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169 Ratings

The Candidate

Directed by Michael Ritchie
United States, 1972


Bill McKay is a candidate for the U.S. Senate from California. He has no hope of winning, so he is willing to tweak the establishment.

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The Candidate Directed by Michael Ritchie

Awards & Festivals

Academy Awards

1973 | Winner: Best Writing, Story and Screenplay Based on Factual Material or Material Not Previously Published or Produced

1973 | Nominee: Best Sound

National Board of Review

1972 | Winner: Top Ten Films

Writers Guild of America

1973 | Winner: Best Drama Written Directly for the Screen (Screen)

Critics reviews

No in-hindsight appraisal fails to identify The Candidate’s accumulated pertinence over the last four decades, but what really sticks is the film’s uncanny ability to take place entirely in what appears to be media res. Beyond the considerable pleasure of watching Redford at the peak of his movie-star powers—McKay is, for my money, the role he was born to play–is Ritchie’s unprecedented skirting of environments at once surreal and endemic to the American democratic project.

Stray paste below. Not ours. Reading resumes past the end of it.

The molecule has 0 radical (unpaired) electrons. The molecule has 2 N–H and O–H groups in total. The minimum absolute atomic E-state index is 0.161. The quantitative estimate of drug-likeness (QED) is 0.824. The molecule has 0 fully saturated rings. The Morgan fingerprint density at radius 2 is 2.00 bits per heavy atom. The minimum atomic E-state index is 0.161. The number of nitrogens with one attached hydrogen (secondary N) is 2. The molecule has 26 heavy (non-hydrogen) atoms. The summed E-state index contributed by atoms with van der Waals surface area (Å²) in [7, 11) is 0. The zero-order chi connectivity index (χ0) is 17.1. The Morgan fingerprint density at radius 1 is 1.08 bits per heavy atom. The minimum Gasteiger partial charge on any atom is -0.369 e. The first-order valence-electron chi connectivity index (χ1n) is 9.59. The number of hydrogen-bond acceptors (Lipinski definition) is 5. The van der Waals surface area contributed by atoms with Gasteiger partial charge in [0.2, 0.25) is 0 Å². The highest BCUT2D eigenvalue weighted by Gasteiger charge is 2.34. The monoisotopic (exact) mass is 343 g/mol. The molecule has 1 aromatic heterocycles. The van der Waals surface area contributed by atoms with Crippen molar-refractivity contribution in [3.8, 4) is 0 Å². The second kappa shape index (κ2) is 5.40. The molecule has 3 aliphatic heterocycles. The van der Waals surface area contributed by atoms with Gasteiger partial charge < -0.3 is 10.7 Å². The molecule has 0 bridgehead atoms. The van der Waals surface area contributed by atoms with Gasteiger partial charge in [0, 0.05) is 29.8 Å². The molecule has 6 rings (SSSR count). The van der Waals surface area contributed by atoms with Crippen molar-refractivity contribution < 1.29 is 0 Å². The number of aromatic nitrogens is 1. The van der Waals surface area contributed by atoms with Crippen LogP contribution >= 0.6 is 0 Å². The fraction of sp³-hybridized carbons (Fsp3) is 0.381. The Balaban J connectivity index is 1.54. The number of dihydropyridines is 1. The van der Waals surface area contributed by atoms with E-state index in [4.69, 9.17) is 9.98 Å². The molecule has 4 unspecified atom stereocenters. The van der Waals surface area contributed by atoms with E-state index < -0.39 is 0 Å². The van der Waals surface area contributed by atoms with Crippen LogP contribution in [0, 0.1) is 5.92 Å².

July 19, 2016
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It may be that the critics have sold themselves a bill of goods only to find that the public isn’t buying. But why would so many critics fall for a piece of cheese like “The Candidate?” …What I find most presumptuous about “The Candidate” is its notion that politicians are any more ridiculous than movie-makers or movie-reviewers for that matter. Redford fancies himself so superior to the electoral process that he ends up with a completely fatuous characterization of a politician.
June 29, 1972
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